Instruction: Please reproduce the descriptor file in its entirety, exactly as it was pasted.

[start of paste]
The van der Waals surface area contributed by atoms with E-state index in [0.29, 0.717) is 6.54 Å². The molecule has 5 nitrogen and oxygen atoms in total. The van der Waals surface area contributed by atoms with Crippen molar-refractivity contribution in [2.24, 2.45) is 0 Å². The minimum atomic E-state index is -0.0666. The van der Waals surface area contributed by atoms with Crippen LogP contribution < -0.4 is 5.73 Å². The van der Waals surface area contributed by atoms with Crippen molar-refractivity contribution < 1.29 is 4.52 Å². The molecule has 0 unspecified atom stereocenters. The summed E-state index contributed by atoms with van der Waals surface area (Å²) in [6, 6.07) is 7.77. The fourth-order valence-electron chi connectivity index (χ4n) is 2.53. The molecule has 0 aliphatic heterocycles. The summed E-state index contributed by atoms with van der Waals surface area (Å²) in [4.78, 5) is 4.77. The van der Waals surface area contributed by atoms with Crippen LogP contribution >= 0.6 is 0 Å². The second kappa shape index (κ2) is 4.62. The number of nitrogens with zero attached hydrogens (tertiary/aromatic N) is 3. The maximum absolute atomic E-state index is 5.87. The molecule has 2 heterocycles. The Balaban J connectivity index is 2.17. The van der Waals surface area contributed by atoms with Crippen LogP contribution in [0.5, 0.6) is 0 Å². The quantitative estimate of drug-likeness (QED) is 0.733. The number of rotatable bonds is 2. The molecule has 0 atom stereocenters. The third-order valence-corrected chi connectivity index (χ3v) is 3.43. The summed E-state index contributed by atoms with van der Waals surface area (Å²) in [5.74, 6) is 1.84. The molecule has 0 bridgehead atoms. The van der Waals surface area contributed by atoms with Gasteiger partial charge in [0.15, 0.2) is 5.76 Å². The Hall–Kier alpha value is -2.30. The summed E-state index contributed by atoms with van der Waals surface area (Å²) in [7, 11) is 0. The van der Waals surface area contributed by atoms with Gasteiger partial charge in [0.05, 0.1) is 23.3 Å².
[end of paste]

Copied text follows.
The van der Waals surface area contributed by atoms with E-state index in [0.29, 0.717) is 6.54 Å². The molecule has 5 nitrogen and oxygen atoms in total. The van der Waals surface area contributed by atoms with Crippen molar-refractivity contribution in [2.24, 2.45) is 0 Å². The minimum atomic E-state index is -0.0666. The van der Waals surface area contributed by atoms with Crippen LogP contribution < -0.4 is 5.73 Å². The van der Waals surface area contributed by atoms with Crippen molar-refractivity contribution < 1.29 is 4.52 Å². The molecule has 0 unspecified atom stereocenters. The summed E-state index contributed by atoms with van der Waals surface area (Å²) in [6, 6.07) is 7.77. The fourth-order valence-electron chi connectivity index (χ4n) is 2.53. The molecule has 0 aliphatic heterocycles. The summed E-state index contributed by atoms with van der Waals surface area (Å²) in [4.78, 5) is 4.77. The van der Waals surface area contributed by atoms with Crippen LogP contribution >= 0.6 is 0 Å². The second kappa shape index (κ2) is 4.62. The number of nitrogens with zero attached hydrogens (tertiary/aromatic N) is 3. The maximum absolute atomic E-state index is 5.87. The molecule has 2 heterocycles. The Balaban J connectivity index is 2.17. The van der Waals surface area contributed by atoms with Crippen LogP contribution in [0.5, 0.6) is 0 Å². The quantitative estimate of drug-likeness (QED) is 0.733. The number of rotatable bonds is 2. The molecule has 0 atom stereocenters. The third-order valence-corrected chi connectivity index (χ3v) is 3.43. The summed E-state index contributed by atoms with van der Waals surface area (Å²) in [5.74, 6) is 1.84. The molecule has 0 bridgehead atoms. The van der Waals surface area contributed by atoms with Gasteiger partial charge in [0.15, 0.2) is 5.76 Å². The Hall–Kier alpha value is -2.30. The summed E-state index contributed by atoms with van der Waals surface area (Å²) in [7, 11) is 0. The van der Waals surface area contributed by atoms with Gasteiger partial charge in [0.05, 0.1) is 23.3 Å².